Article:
Proteomic analysis of Citrus sinensis roots and leaves in response to long-term magnesium-deficiency.

Peng HY, Qi YP, Lee J, Yang LT, Guo P, Jiang HX, Chen LS - BMC Genomics (2015)

Representative gel images of proteins in Mg-deficient (A) and control (B) leaves. Proteins were separated in the first dimension on an IPG strip pH 3–7 and in the second dimension on a 12% slab gel, followed by colloidal Coomassie Brilliant G-250. An equal amount (1.5 mg) of total protein extracts was loaded in each gel.
© Copyright Policy - open-access
Related In: Results  -  Collection

License 1 - License 2
Show All Figures
getmorefigures.php?uid=PMC4383213&req=5

Fig3: Representative gel images of proteins in Mg-deficient (A) and control (B) leaves. Proteins were separated in the first dimension on an IPG strip pH 3–7 and in the second dimension on a 12% slab gel, followed by colloidal Coomassie Brilliant G-250. An equal amount (1.5 mg) of total protein extracts was loaded in each gel.
Mentions: 2-DE was performed to compare the protein profiles between control and Mg-deficient roots and leaves. In order to get credible results, the experiments were performed in 3 biological replicates. After Coomassie Brilliant Blue G-250 staining, more than 900 clear and reproducible spots were detected on each gel (Figures 3 and 4). Comparative analysis of the 2-DE maps of control and Mg-deficient leaves was performed by PDQuest 8.0.1 software. A protein spot was considered differentially expressed when the protein had both a fold change of more than 2 and a P-value less than 0.05. Based on the two criteria, 90 (ca.10.0% of the total protein spots) differentially expressed protein spots were detected in Mg-deficient leaves with high confidence, 59 of which displayed increased and 31 displayed decreased level under Mg-deficient condition; and 32 (ca. 3.6% of the total protein spots) differentially expressed protein spots were detected in Mg-deficient roots with high confidence, including 20 protein spots that were upregulated and 12 protein spots that were downregulated by Mg-deficiency.Figure 3

Bottom Line: Mg-deficiency had decreased levels of proteins [i.e. ribulose-1,5-bisphosphate carboxylase (Rubisco), rubisco activase, oxygen evolving enhancer protein 1, photosynthetic electron transfer-like protein, ferredoxin-NADP reductase (FNR), aldolase] involved in photosynthesis, thus decreasing leaf photosynthesis.Our results demonstrated that proteomics were more affected by long-term Mg-deficiency in leaves than in roots, and that the adaptive responses differed between roots and leaves when exposed to long-term Mg-deficiency.Mg-deficiency decreased the levels of many proteins involved in photosynthesis, thus decreasing leaf photosynthesis.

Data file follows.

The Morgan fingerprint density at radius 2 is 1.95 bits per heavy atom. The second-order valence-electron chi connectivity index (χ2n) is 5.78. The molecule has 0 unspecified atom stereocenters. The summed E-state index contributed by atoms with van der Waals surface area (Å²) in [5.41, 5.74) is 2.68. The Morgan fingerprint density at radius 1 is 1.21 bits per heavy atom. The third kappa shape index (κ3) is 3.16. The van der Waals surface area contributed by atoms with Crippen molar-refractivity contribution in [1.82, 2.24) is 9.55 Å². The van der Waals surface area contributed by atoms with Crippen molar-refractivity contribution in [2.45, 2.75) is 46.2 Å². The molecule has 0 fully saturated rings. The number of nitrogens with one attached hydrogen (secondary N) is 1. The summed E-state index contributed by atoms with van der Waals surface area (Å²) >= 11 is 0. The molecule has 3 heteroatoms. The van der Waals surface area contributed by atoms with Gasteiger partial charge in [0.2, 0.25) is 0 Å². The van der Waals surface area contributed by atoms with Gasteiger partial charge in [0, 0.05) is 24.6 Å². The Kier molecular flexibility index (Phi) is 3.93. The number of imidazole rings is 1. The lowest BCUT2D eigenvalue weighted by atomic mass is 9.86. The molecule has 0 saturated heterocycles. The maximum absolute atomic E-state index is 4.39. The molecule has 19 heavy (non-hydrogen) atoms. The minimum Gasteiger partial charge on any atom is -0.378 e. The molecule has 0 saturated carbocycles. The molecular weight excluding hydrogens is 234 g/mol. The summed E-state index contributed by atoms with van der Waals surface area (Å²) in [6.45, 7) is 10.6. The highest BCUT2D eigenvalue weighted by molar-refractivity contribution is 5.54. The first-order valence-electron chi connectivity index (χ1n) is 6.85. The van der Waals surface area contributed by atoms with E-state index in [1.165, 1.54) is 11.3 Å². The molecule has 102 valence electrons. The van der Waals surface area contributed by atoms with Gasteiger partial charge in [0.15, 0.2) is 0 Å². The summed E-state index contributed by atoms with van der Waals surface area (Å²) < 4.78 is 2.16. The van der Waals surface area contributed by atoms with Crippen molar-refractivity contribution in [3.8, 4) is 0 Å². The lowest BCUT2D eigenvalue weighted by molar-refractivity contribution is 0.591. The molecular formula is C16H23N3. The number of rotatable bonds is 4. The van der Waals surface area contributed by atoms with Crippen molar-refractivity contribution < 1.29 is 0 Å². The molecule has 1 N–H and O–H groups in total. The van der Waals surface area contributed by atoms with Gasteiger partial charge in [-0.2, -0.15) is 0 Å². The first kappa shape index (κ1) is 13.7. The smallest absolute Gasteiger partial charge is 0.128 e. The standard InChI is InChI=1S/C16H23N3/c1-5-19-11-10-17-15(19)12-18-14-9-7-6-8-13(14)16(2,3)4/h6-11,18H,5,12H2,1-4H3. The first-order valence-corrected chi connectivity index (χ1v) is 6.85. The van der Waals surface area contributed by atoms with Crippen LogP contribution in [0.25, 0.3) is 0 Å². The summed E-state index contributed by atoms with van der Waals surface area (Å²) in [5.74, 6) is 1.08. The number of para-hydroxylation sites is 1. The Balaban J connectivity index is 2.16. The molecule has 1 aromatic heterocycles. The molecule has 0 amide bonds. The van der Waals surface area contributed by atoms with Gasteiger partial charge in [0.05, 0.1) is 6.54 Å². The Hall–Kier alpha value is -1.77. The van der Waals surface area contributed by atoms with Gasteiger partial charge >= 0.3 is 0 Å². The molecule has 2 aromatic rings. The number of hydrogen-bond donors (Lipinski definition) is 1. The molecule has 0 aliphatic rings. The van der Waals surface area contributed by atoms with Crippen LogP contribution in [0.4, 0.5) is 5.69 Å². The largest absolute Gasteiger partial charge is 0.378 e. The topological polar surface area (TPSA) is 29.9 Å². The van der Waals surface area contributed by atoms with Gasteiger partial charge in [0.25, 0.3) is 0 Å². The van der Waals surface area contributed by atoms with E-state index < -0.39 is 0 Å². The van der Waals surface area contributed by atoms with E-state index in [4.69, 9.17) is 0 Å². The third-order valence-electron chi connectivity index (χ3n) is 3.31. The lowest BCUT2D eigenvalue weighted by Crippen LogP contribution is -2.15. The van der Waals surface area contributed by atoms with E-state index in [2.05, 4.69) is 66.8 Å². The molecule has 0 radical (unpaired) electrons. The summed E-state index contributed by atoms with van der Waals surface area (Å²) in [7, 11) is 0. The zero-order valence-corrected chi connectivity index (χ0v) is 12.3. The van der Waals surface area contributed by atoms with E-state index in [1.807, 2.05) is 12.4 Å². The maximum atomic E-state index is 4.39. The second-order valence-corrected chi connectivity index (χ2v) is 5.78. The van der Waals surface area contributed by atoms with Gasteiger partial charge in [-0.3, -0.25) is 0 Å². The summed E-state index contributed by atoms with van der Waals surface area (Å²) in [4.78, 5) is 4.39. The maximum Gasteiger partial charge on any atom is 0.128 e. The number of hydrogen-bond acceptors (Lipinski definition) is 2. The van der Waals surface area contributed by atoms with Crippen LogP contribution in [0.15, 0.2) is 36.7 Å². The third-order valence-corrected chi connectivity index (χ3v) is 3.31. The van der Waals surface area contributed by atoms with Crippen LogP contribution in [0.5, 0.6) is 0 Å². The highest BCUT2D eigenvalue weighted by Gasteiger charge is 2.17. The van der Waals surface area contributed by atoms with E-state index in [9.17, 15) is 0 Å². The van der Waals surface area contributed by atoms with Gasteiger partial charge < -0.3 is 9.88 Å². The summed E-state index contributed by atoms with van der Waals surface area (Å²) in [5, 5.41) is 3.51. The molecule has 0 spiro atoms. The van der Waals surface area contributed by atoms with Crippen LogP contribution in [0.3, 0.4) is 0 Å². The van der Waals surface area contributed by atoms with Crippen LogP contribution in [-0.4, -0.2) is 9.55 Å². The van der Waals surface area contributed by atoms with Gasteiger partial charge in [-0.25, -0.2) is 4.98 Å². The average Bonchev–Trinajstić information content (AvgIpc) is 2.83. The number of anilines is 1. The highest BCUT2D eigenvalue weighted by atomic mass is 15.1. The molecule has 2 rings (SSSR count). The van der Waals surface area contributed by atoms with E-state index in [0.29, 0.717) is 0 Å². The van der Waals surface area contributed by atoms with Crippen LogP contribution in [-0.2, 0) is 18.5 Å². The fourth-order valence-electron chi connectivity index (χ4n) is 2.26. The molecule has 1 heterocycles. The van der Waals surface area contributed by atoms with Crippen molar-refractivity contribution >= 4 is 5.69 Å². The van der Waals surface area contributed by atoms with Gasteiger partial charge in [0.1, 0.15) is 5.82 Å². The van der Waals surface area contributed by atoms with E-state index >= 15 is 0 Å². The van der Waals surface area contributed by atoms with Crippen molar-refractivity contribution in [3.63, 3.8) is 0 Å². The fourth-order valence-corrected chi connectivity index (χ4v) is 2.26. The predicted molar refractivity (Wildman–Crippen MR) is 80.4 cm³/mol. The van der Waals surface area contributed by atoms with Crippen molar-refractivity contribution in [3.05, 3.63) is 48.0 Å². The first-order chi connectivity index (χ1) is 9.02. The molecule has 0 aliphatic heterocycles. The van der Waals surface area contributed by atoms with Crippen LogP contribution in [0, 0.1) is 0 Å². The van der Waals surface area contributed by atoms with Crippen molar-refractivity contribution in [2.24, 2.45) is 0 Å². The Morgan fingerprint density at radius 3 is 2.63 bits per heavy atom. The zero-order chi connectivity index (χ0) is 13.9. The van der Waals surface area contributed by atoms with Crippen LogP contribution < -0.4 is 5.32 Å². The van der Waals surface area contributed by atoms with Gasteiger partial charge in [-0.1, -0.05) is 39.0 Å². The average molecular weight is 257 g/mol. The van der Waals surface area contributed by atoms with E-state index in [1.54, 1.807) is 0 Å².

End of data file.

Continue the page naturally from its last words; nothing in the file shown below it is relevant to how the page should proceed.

View Article: PubMed Central - PubMed

Affiliation: College of Resource and Environmental Science, Fujian Agriculture and Forestry University, Fuzhou, 350002, China. 263618957@qq.com.

ABSTRACT

Background: Magnesium (Mg)-deficiency is frequently observed in Citrus plantations and is responsible for the loss of productivity and poor fruit quality. Knowledge on the effects of Mg-deficiency on upstream targets is scarce. Seedlings of 'Xuegan' [Citrus sinensis (L.) Osbeck] were irrigated with Mg-deficient (0 mM MgSO4) or Mg-sufficient (1 mM MgSO4) nutrient solution for 16 weeks. Thereafter, we first investigated the proteomic responses of C. sinensis roots and leaves to Mg-deficiency using two-dimensional electrophoresis (2-DE) in order to (a) enrich our understanding of the molecular mechanisms of plants to deal with Mg-deficiency and (b) understand the molecular mechanisms by which Mg-deficiency lead to a decrease in photosynthesis.

Results: Fifty-nine upregulated and 31 downregulated protein spots were isolated in Mg-deficient leaves, while only 19 upregulated and 12 downregulated protein spots in Mg-deficient roots. Many Mg-deficiency-responsive proteins were involved in carbohydrate and energy metabolism, followed by protein metabolism, stress responses, nucleic acid metabolism, cell wall and cytoskeleton metabolism, lipid metabolism and cell transport. The larger changes in leaf proteome versus root one in response to Mg-deficiency was further supported by our observation that total soluble protein concentration was decreased by Mg-deficiency in leaves, but unaffected in roots. Mg-deficiency had decreased levels of proteins [i.e. ribulose-1,5-bisphosphate carboxylase (Rubisco), rubisco activase, oxygen evolving enhancer protein 1, photosynthetic electron transfer-like protein, ferredoxin-NADP reductase (FNR), aldolase] involved in photosynthesis, thus decreasing leaf photosynthesis. To cope with Mg-deficiency, C. sinensis leaves and roots might respond adaptively to Mg-deficiency through: improving leaf respiration and lowering root respiration, but increasing (decreasing) the levels of proteins related to ATP synthase in roots (leaves); enhancing the levels of proteins involved in reactive oxygen species (ROS) scavenging and other stress-responsive proteins; accelerating proteolytic cleavage of proteins by proteases, protein transport and amino acid metabolism; and upregulating the levels of proteins involved in cell wall and cytoskeleton metabolism.

Conclusions: Our results demonstrated that proteomics were more affected by long-term Mg-deficiency in leaves than in roots, and that the adaptive responses differed between roots and leaves when exposed to long-term Mg-deficiency. Mg-deficiency decreased the levels of many proteins involved in photosynthesis, thus decreasing leaf photosynthesis.

Show MeSH
Related in: MedlinePlus